'However,' he said, 'these are not proper subjects for ladies' ears. All I've got to say to you, Mrs Todgers, is, a week's notice from next Saturday. The same house can't contain that miscreant and me any longer. If we get over the intermediate time without bloodshed, you may think yourself pretty fortunate. I don't myself expect we shall.'
'Dear, dear!' cried Mrs Todgers, 'what would I have given to have prevented this? To lose you, sir, would be like losing the house's right-hand. So popular as you are among the gentlemen; so generally looked up to; and so much liked! I do hope you'll think better of it; if on nobody else's account, on mine.'
'There's Jinkins,' said the youngest gentleman, moodily. 'Your favourite. He'll console you, and the gentlemen too, for the loss of twenty such as me. I'm not understood in this house. I never have been.'
'Don't run away with that opinion, sir!' cried Mrs Todgers, with a show of honest indignation. 'Don't make such a charge as that against the establishment, I must beg of you. It is not so bad as that comes to, sir. Make any remark you please against the gentlemen, or against me; but don't say you're not understood in this house.'
'I'm not treated as if I was,' said the youngest gentleman.
'There you make a great mistake, sir,' returned Mrs Todgers, in the same strain. 'As many of the gentlemen and I have often said, you are too sensitive. That's where it is. You are of too susceptible a nature; it's in your spirit.'
The young gentleman coughed.
'And as,' said Mrs Todgers, 'as to Mr Jinkins, I must beg of you, if we ARE to part, to understand that I don't abet Mr Jinkins by any means. Far from it. I could wish that Mr Jinkins would take a lower tone in this establishment, and would not be the means of raising differences between me and gentlemen that I can much less bear to part with than I could with Mr Jinkins. Mr Jinkins is not such a boarder, sir,' added Mrs Todgers, 'that all considerations of private feeling and respect give way before him. Quite the contrary, I assure you.'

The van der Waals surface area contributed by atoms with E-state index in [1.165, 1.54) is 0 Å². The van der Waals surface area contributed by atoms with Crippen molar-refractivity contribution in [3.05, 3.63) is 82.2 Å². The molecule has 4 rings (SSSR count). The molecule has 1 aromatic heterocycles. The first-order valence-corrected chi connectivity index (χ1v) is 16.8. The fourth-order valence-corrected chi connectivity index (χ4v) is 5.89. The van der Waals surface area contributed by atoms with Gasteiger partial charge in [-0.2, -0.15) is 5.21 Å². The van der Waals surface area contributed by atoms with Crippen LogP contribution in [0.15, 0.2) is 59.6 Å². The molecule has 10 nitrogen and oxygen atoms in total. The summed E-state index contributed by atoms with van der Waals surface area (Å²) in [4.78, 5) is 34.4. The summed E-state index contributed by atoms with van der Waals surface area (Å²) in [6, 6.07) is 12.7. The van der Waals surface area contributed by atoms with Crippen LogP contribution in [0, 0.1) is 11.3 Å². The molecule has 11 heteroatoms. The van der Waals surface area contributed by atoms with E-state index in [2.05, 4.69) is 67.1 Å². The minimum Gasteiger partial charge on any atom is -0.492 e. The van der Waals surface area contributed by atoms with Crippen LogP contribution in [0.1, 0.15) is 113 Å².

The young gentleman was so much mollified by these and similar speeches on the part of Mrs Todgers, that he and that lady gradually changed positions; so that she became the injured party, and he was understood to be the injurer; but in a complimentary, not in an offensive sense; his cruel conduct being attributable to his exalted nature, and to that alone. So, in the end, the young gentleman withdrew his notice, and assured Mrs Todgers of his unalterable regard; and having done so, went back to business.
'Goodness me, Miss Pecksniffs!' cried that lady, as she came into the back room, and sat wearily down, with her basket on her knees, and her hands folded upon it, 'what a trial of temper it is to keep a house like this! You must have heard most of what has just passed. Now did you ever hear the like?'
'Never!' said the two Miss Pecksniffs.
'Of all the ridiculous young fellows that ever I had to deal with,' resumed Mrs Todgers, 'that is the most ridiculous and unreasonable. Mr Jinkins is hard upon him sometimes, but not half as hard as he deserves. To mention such a gentleman as Mr Jinkins in the same breath with HIM--you know it's too much! And yet he's as jealous of him, bless you, as if he was his equal.'
The young ladies were greatly entertained by Mrs Todgers's account, no less than with certain anecdotes illustrative of the youngest gentleman's character, which she went on to tell them. But Mr Pecksniff looked quite stern and angry; and when she had concluded, said in a solemn voice:
'Pray, Mrs Todgers, if I may inquire, what does that young gentleman contribute towards the support of these premises?'
'Why, sir, for what HE has, he pays about eighteen shillings a week!' said Mrs Todgers.
'Eighteen shillings a week!' repeated Mr Pecksniff.
'Taking one week with another; as near that as possible,' said Mrs Todgers.
Mr Pecksniff rose from his chair, folded his arms, looked at her, and shook his head.